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(LEAD) Committee proposes measures to cut fine dust by 20 pct

All News 13:54 September 30, 2019

(ATTN: UPDATES throughout with press conference remarks and background; ADDS photo)
By Lee Minji

SEOUL, Sept. 30 (Yonhap) -- A presidential committee on Monday suggested measures to reduce South Korea's fine dust by up to 20 percent later this year amid growing concerns over an environmental issue that has social and diplomatic ramifications.

The measures, encompassing seven areas such as industry, health and international cooperation, are expected to cut fine dust emissions in Asia's fourth-largest economy from December this year to March next year, months in which fine dust peaks, by 20 percent or 23,000 tons on-year.

Ban Ki-moon, chair of the National Council on Climate and Air Quality, speaks at a press conference at the Korea Press Center on Sept. 30, 2019. (Yonhap)

The National Council on Climate and Air Quality, chaired by former UN Secretary General Ban Ki-moon, told a press conference it will submit a final report, based on the opinions of around 500 members of the public and 150 experts and academics, to the government later this week.

The committee said it plans to conduct a second round of deliberations and propose mid-to-long term policy suggestions next year.

"Some may say the extent of the measures is extreme, but this level of policy is necessary considering the serious situation which is indicated as a disaster according to law," Ban said.

Earlier this year, South Korea's parliament passed bills aimed at better tackling fine dust, including a revision to the disaster and safety management law to include high density particulate matter in the definition of "social disaster."

"Considering that (the issue of fine dust) has reached a state of social disaster shows that what we need is not medicine or exercise but emergency surgery that can resuscitate a person who has fallen sick," he stressed.

Regarding business, which generates roughly 41 percent of the country's total emissions, the committee suggested giving further incentives such as tax benefits and funds for securing greener facilities and technologies. It forecast the incentive-focused policy to cut emissions by 11,993 tons during the four-month period.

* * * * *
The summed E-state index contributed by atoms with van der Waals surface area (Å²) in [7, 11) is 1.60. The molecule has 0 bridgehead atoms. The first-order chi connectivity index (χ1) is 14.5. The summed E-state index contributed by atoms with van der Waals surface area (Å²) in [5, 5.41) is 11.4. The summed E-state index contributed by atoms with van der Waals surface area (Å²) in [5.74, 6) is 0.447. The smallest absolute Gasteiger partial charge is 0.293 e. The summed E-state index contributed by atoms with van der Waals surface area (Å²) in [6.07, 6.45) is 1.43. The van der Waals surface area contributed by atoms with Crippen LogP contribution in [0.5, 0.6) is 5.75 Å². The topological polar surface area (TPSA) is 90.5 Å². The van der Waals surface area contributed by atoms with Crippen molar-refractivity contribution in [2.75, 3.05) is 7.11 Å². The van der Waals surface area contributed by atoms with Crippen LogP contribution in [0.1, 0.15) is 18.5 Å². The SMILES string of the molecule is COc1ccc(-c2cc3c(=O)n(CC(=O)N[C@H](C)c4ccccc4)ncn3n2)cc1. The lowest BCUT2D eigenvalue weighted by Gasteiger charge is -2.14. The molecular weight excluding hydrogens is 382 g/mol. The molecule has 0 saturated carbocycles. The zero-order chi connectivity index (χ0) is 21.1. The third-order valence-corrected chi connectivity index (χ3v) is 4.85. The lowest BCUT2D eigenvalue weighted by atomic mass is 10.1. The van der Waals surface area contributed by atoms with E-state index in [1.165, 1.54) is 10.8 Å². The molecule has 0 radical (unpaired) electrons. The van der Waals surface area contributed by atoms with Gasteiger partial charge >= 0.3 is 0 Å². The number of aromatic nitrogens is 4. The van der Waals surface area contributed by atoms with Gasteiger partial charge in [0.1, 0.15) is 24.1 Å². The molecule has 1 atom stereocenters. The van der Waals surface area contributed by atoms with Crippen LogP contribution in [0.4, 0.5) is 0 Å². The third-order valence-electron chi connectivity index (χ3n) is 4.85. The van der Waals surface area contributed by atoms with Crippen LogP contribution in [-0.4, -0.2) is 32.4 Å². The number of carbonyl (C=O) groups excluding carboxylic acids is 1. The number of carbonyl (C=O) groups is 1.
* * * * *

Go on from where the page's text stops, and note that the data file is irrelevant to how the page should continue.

The committee also suggested regulating coal power plants, which are often accused of being the biggest cause of air pollution. By suspending or scaling down operations at up to 27 plants nationwide, depending on power demand, the committee said it expected fine dust emissions to fall by 3,491 tons.

The proposals included regulating old diesel-fueled vehicles and machinery. Under the policy, old cars with high emission rates would be banned from driving in cities with populations of 500,000 or more. And old machinery will be excluded from public construction projects that are valued at over 10 billion won (US$8 million).

This photo taken May 16, 2019, shows a view of Guro Ward in Seoul on a day when fine dust levels were high. (Yonhap)

The committee also proposed policies aimed at protecting health.

It suggested a tougher regulations on burning trash in rural areas and setting up signage showing air pollution levels in residential areas and at construction sites.

It also proposed banning diesel cars in school zones and operating sprinkler trucks in areas near schools and hospitals. Also among the suggestions were distributing masks to protect the public from pollutant exposure.

As part of the efforts, the committee also suggested sharing fine dust-related information with China and signing a bilateral partnership on curbing air pollution.

The policy suggestions are the latest part of Seoul's efforts to tackle fine dust.

Forty-four South Korean cities were included in the top 100 most polluted cities in OECD countries in 2018, according to a March 5 statement by Greenpeace. The environmental NGO also noted that South Korea suffered the most from air pollution among OECD member countries.

Fine dust is a potential cause of respiratory diseases and cancer. It is more likely to penetrate deeper into the lungs, while ultrafine particles can be absorbed directly into the bloodstream, posing serious health risks.


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